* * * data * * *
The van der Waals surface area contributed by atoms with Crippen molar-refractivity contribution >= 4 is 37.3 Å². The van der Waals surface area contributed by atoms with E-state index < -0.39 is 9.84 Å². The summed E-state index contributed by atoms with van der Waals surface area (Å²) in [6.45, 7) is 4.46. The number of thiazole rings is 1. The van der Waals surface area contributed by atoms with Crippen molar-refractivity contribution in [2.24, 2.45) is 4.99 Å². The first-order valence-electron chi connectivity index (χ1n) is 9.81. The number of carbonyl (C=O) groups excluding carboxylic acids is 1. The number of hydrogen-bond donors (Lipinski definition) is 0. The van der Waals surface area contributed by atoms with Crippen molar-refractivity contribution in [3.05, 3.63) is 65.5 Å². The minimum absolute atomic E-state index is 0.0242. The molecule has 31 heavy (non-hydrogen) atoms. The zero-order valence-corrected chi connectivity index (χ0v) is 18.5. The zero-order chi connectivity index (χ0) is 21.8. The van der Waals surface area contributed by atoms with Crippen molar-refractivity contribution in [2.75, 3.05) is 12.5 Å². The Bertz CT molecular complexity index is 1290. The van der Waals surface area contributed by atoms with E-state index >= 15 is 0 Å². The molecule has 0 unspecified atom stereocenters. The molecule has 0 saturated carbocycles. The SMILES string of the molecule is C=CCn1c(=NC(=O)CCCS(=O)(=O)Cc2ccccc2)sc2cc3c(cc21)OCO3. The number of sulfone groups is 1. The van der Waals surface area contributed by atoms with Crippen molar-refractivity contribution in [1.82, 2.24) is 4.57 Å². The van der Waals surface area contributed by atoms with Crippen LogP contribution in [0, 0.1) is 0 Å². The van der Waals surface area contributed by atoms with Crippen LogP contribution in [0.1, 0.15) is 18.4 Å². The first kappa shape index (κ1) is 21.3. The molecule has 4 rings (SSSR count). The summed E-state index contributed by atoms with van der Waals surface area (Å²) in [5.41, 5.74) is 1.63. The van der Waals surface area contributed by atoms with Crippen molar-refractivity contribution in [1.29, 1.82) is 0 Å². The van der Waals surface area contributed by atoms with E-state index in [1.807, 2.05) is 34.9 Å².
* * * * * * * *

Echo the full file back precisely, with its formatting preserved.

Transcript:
The van der Waals surface area contributed by atoms with Crippen molar-refractivity contribution >= 4 is 37.3 Å². The van der Waals surface area contributed by atoms with E-state index < -0.39 is 9.84 Å². The summed E-state index contributed by atoms with van der Waals surface area (Å²) in [6.45, 7) is 4.46. The number of thiazole rings is 1. The van der Waals surface area contributed by atoms with Crippen molar-refractivity contribution in [2.24, 2.45) is 4.99 Å². The first-order valence-electron chi connectivity index (χ1n) is 9.81. The number of carbonyl (C=O) groups excluding carboxylic acids is 1. The number of hydrogen-bond donors (Lipinski definition) is 0. The van der Waals surface area contributed by atoms with Crippen molar-refractivity contribution in [3.05, 3.63) is 65.5 Å². The minimum absolute atomic E-state index is 0.0242. The molecule has 31 heavy (non-hydrogen) atoms. The zero-order valence-corrected chi connectivity index (χ0v) is 18.5. The zero-order chi connectivity index (χ0) is 21.8. The van der Waals surface area contributed by atoms with Crippen molar-refractivity contribution in [2.75, 3.05) is 12.5 Å². The Bertz CT molecular complexity index is 1290. The van der Waals surface area contributed by atoms with E-state index >= 15 is 0 Å². The molecule has 0 unspecified atom stereocenters. The molecule has 0 saturated carbocycles. The SMILES string of the molecule is C=CCn1c(=NC(=O)CCCS(=O)(=O)Cc2ccccc2)sc2cc3c(cc21)OCO3. The number of sulfone groups is 1. The van der Waals surface area contributed by atoms with Crippen molar-refractivity contribution in [1.82, 2.24) is 4.57 Å². The van der Waals surface area contributed by atoms with Crippen LogP contribution in [0, 0.1) is 0 Å². The van der Waals surface area contributed by atoms with Crippen LogP contribution in [0.1, 0.15) is 18.4 Å². The first kappa shape index (κ1) is 21.3. The molecule has 4 rings (SSSR count). The summed E-state index contributed by atoms with van der Waals surface area (Å²) in [5.41, 5.74) is 1.63. The van der Waals surface area contributed by atoms with Crippen molar-refractivity contribution in [1.29, 1.82) is 0 Å². The van der Waals surface area contributed by atoms with E-state index in [1.807, 2.05) is 34.9 Å².